I grew up in a fiber-rich household. We ate bran muffins, not blueberry; Sorbees, not Skittles; macaroni and baked beans more than macaroni and cheese. At school, I sat across the lunch table from white bread with mayo and American cheese or solid white tuna with Ritz crackers while I ate my supper leftovers. Once, a boy turned his nose up at my refried beans and tortilla chips, saying, “That looks like poop.” The non-confrontational child that I was, I refrained from slapping him. Anyways, my refried beans probably tasted better than his peanut butter and jelly sandwich.

I remember my father soaking and boiling pinto beans, pureeing them in a blender, then adding them to a cast-iron skillet waiting with sauteed onions and spices. I don’t have time for so many steps, so I simplified the process. My refried beans didn’t come out tasting like my father’s, but they’re very tasty with much less work. My kids said they tasted like Cheetos. Coming from a four-year-old, that’s a big compliment!

These burritos make a great weeknight supper or Purim side dish. Since they are wrapped up, tortilla concealing the contents, they fit well with the tradition of eating foods with hidden centers, like hamentashen and kreplach, to remember the hidden miracle of the Jewish people’s salvation on Purim.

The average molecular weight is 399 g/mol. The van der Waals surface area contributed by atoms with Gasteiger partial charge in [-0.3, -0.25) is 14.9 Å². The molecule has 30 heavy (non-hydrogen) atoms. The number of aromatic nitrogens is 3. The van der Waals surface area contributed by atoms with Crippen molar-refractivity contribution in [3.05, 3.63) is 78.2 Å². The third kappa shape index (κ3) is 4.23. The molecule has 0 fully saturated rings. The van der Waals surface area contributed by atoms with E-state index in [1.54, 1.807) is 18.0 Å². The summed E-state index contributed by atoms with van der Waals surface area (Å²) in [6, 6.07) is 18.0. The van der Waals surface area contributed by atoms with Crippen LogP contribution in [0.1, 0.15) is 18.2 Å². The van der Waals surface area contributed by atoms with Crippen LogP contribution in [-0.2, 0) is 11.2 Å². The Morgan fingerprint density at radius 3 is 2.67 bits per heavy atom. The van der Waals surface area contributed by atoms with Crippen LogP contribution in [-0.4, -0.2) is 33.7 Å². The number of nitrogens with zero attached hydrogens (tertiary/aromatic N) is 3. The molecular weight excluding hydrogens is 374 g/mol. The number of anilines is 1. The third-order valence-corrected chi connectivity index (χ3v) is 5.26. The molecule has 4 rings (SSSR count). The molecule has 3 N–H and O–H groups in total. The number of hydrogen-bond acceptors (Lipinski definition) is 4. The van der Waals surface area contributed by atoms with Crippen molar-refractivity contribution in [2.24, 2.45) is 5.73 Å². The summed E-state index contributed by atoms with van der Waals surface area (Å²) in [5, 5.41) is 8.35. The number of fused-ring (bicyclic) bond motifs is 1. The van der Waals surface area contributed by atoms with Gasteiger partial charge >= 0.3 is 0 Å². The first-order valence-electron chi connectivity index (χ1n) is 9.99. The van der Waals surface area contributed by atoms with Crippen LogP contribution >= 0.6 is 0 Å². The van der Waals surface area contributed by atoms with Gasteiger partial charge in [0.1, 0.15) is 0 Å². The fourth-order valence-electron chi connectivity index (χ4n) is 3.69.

Burrito Recipe
For 2 burritos

2 tortillas
1/2 cup refried beans (recipe below)
1 tomato, chopped
1 small avocado, chopped or 1/2 cup Sunny Avocado Salad
2 tablespoons corn
1 tablespoon chopped green onions
1/4 cup salsa (optional)


  1. Spread 1/4 cup refried beans down the middle of each tortilla.
  2. Layer on chopped tomato, avocado, green onion, and corn, leaving about 2-3 centimeters (an inch) of clean tortilla at the ends. Add salsa if using.
  3. Fold two sides in and hold down while placing in sandwich-maker/electric grill. Grilling warms the fillings and seals the tortilla closed so it is easier to hold and eat. Let it sit for two minutes. Do not press closed, lest you squeeze the stuffing out.
  4. Enjoy!

Refried Beans Recipe
yield: about 4 cups

500 grams (about 2 cups) dried red kidney beans
2 teaspoons salt
1 teaspoon cumin
1 teaspoon onion powder
1/2 teaspoon garlic powder


  1. Put beans in pot and fill with water at least 2 cm (about an inch) above the level of the beans. Cover and leave at least 6 hours.
  2. Pour out soaking water and replace with water to the same height. Add salt and stir.
  3. Boil for about 2 hours until bean skins are cracked open and beans are soft.
  4. Season with cumin, onion, and garlic.
  5. Mash with a potato masher or puree with an immersion blender. I like the smoother consistency achieved with the hand blender,. If you prefer chunky, use a potato masher (or if you’re really stuck, even a fork).
  6. Adjust seasonings if necessary.